We conducted our interview on the riverside balcony of his docklands flat. As we were finishing he told me that the following night he and a friend were going to go to the other side of the river and then swim across. “You’re mad,” I said. “You could die. The tide will carry you down river”. “No, we’ve checked, it’ll be fine,” he reassured me. I thought no more about it and assumed he wouldn’t actually go through with it. But he did, and I read all about it in the Evening Standard a few days later. I was right, to the extent that the tide did indeed carry them a mile. Unfortunately Matthew had calculated the time wrongly, having forgotten to allow for the fact that we were on British Summer Time rather than GMT. Or was it the other way around? Anyway, the two of them found themselves in Wapping rather than Limehouse, dripping wet in their underpants at 3am. They had no choice but to run home, hoping that no one would see them. What an adventure!*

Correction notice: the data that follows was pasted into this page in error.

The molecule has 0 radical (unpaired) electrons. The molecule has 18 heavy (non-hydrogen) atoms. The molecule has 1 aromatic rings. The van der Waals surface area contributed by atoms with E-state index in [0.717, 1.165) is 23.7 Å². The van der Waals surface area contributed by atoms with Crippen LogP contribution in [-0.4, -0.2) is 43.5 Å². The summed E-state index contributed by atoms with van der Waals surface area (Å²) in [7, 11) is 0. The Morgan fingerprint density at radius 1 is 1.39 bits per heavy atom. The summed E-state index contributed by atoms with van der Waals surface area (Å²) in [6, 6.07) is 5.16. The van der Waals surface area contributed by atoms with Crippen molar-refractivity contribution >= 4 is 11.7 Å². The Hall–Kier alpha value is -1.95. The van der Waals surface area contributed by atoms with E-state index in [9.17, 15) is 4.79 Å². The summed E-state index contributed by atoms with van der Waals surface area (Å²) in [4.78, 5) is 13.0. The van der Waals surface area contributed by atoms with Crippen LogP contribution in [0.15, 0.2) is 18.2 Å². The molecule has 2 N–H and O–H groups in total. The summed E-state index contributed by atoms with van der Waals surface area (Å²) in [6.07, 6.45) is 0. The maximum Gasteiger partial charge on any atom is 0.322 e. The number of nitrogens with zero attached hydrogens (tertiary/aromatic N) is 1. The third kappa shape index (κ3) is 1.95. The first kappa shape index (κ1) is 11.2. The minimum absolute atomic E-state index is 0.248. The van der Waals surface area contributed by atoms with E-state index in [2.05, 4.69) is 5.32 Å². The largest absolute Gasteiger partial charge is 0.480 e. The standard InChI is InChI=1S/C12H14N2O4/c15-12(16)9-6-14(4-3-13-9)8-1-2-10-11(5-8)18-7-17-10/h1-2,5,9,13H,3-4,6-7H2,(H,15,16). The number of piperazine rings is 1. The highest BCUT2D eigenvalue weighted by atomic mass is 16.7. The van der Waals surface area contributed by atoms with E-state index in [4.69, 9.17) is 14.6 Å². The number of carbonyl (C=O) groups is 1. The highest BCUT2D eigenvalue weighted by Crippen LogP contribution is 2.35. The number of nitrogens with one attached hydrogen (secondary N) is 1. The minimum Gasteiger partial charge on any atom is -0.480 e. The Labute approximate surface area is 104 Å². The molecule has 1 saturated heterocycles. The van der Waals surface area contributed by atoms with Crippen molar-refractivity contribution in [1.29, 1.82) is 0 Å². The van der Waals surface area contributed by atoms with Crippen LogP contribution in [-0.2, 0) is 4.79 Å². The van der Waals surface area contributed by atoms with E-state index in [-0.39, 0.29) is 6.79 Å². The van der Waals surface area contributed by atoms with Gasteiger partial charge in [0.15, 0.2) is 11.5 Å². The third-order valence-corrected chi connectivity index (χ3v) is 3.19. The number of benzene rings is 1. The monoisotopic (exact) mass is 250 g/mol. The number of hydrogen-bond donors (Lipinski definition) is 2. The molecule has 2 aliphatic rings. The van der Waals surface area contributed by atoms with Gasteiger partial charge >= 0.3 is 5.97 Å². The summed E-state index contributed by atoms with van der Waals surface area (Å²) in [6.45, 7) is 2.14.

Iain: How has turning 60 affected you, if it all?
Matthew: I’ve got a bit of a limp which comes from literally tens of thousands of miles training for marathons. I did my last London marathon in 1985 when I was 35 and achieved a very good time. I’ve given up long distance running since then. I think running is bad for you.
I definitely agree with that. Did you get reflective about where you’re going now?
There does come a point, and I guess in my case it has comes about now, when you think you probably aren’t going to do anything else big career-wise. I am now definitely not going to be Prime Minister, Foreign Secretary or a minister, or write a great book.